Next on the list is an RESP for our child-to-be. Since the first $2000 we contribute every year is eligible for a 20% grant from that (sometimes) generous government of ours, we’d be stupid not to take advantage. What’s the likelihood of finding an automatic 20% return anywhere else? Any returns we get on the investments we choose are gravy at that point. So, once our kidlet is born, we’ll be socking away $166.66 a month for his/her education. (Mental note: determine what dates mark the end of a year for this: calendar, fiscal, or child’s date of birth).

After the retirement and educational savings are up-to-date, it’s time for the mortgage. The current balance is $153,328.57, with a minimum payment of $505.99 every two weeks. We can pre-pay up to 25% of the principal each year as a lump sum. This is 25% of the initial principal, not what’s left at the time. We can also increase our biweekly payments by up to 25%.

And, finally, there’s a $100,000 gift we received from family to help us buy a home. It allowed us to give a whopper of a down payment, and to buy a house that has room for children in a neighbourhood where I’d be willing to raise them. The gift had the qualifier that if the givers are ever in serious financial difficulty, they might come to us for (at least) partial repayment. I don’t see that ever happening, as the family members in question are quite well set up and are very financially savvy. But you never know. I’m keeping the possibility that I might have to repay this open.

All of this information is being tracked with NetworthIQ. If you want to see my profile, it’s in a link on the side. Seems to be quite a handy little tracker, though you could do the same using Excel or any number of other programs.

And now, to start on this marvellous plan. I have several hundred dollars in my chequing account awaiting transfer to my student loan to get the ball rolling. Since I just set up the bill in online banking, I’m just waiting for the test dollar I sent to make it to my student loan account so I know everything is hunky dory.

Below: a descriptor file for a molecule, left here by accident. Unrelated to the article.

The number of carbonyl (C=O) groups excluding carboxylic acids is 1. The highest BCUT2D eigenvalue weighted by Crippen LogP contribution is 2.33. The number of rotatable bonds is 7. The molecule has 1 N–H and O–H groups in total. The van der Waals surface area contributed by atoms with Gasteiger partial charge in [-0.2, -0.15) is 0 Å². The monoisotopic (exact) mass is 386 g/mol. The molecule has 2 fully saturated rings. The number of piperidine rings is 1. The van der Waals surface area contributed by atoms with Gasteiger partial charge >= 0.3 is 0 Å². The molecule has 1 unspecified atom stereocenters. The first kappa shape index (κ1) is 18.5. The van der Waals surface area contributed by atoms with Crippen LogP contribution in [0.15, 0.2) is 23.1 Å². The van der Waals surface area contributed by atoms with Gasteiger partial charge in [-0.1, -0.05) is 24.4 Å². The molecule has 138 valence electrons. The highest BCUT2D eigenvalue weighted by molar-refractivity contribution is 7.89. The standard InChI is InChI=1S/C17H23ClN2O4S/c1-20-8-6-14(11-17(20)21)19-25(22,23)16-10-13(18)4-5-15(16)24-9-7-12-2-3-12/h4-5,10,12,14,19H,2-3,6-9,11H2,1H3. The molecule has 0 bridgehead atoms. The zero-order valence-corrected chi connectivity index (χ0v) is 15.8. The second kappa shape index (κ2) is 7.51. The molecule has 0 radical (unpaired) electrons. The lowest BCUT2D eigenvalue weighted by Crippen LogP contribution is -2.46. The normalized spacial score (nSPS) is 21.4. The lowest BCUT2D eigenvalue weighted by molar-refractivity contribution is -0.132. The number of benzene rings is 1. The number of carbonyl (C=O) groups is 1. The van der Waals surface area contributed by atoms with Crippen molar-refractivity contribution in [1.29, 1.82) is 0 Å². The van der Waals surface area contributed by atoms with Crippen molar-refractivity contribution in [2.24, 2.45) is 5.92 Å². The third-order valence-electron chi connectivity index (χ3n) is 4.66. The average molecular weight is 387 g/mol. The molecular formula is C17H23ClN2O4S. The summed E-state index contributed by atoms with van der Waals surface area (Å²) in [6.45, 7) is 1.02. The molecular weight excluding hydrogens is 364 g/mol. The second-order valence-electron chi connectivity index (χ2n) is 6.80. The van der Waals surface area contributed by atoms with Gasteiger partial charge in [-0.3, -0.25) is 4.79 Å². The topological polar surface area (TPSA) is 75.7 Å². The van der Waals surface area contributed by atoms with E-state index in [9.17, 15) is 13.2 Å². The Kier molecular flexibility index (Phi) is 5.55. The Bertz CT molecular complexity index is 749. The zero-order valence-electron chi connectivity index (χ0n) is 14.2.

We’ll soon be off and running.


FourPillars said...

Hi there, just reading through your old posts - looks like a very interesting blog! Congrats on the soon-to-be child as well.

A few comments:

Credit cards - I agree that they are a useful tool unless you are so drowning in debt that you can't take a chance on using them.

Kids - check my series on baby expenses or if you don't want to, I can sum it up with: Get hand-me-downs and used stuff wherever possible!

RESP - the limit is now $2500 per calender year that is eligible for a grant. You can catch up on these contributions so don't feel pressured to start this up right away.


Fecundity said...

Thanks for commenting, Fourpillars. Very helpful points.

About the credit cards: Exactly. i understand why many people feel it's best for them to cut them up, but it's not best for me.

About the kids: I certainly will check out your baby expenses series. Thanks for pointing it out. Most of my family finished having kids 30 years ago, but I have a couple of friends and a cousin that I have plans on hitting up for hand-me-downs. Unfortunately, everyone's had girls lately, so if I have a boy I guess I'll be heading to the second-hand stores for some of the gender differentiated stuff.

About the RESP: Ooooh. I hadn't heard that the grant-eligible limit had gone up. Must be the rock I'm living under. So, switch that monthly savings estimate to$208.33.